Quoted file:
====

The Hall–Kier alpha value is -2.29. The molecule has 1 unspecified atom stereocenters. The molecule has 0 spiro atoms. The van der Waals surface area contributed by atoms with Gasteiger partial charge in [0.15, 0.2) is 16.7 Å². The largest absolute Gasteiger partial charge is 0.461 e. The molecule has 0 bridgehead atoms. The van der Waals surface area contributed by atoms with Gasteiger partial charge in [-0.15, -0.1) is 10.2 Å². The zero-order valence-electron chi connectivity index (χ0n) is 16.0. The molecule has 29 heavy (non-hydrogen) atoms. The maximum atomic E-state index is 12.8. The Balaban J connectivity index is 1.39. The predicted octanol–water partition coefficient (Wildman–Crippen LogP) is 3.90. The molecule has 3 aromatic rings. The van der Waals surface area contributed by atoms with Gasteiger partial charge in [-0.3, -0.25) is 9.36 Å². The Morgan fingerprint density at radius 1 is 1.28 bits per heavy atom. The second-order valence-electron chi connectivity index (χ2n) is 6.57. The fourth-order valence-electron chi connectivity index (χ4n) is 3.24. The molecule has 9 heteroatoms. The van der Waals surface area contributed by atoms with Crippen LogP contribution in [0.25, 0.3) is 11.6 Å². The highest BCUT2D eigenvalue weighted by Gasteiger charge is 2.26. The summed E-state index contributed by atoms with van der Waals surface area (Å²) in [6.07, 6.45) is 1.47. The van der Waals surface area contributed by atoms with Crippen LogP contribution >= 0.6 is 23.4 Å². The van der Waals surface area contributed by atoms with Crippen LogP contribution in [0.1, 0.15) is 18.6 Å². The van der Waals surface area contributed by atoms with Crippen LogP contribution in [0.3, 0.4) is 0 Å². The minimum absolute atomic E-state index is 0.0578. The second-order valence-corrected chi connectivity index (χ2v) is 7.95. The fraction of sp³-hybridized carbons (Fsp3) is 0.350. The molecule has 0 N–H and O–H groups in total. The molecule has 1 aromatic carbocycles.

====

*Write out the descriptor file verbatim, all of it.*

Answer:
The Hall–Kier alpha value is -2.29. The molecule has 1 unspecified atom stereocenters. The molecule has 0 spiro atoms. The van der Waals surface area contributed by atoms with Gasteiger partial charge in [0.15, 0.2) is 16.7 Å². The largest absolute Gasteiger partial charge is 0.461 e. The molecule has 0 bridgehead atoms. The van der Waals surface area contributed by atoms with Gasteiger partial charge in [-0.15, -0.1) is 10.2 Å². The zero-order valence-electron chi connectivity index (χ0n) is 16.0. The molecule has 29 heavy (non-hydrogen) atoms. The maximum atomic E-state index is 12.8. The Balaban J connectivity index is 1.39. The predicted octanol–water partition coefficient (Wildman–Crippen LogP) is 3.90. The molecule has 3 aromatic rings. The van der Waals surface area contributed by atoms with Gasteiger partial charge in [-0.3, -0.25) is 9.36 Å². The Morgan fingerprint density at radius 1 is 1.28 bits per heavy atom. The second-order valence-electron chi connectivity index (χ2n) is 6.57. The fourth-order valence-electron chi connectivity index (χ4n) is 3.24. The molecule has 9 heteroatoms. The van der Waals surface area contributed by atoms with Crippen LogP contribution in [0.25, 0.3) is 11.6 Å². The highest BCUT2D eigenvalue weighted by Gasteiger charge is 2.26. The summed E-state index contributed by atoms with van der Waals surface area (Å²) in [6.07, 6.45) is 1.47. The van der Waals surface area contributed by atoms with Crippen LogP contribution >= 0.6 is 23.4 Å². The van der Waals surface area contributed by atoms with Crippen LogP contribution in [0.1, 0.15) is 18.6 Å². The van der Waals surface area contributed by atoms with Crippen LogP contribution in [0.3, 0.4) is 0 Å². The minimum absolute atomic E-state index is 0.0578. The second-order valence-corrected chi connectivity index (χ2v) is 7.95. The fraction of sp³-hybridized carbons (Fsp3) is 0.350. The molecule has 0 N–H and O–H groups in total. The molecule has 1 aromatic carbocycles.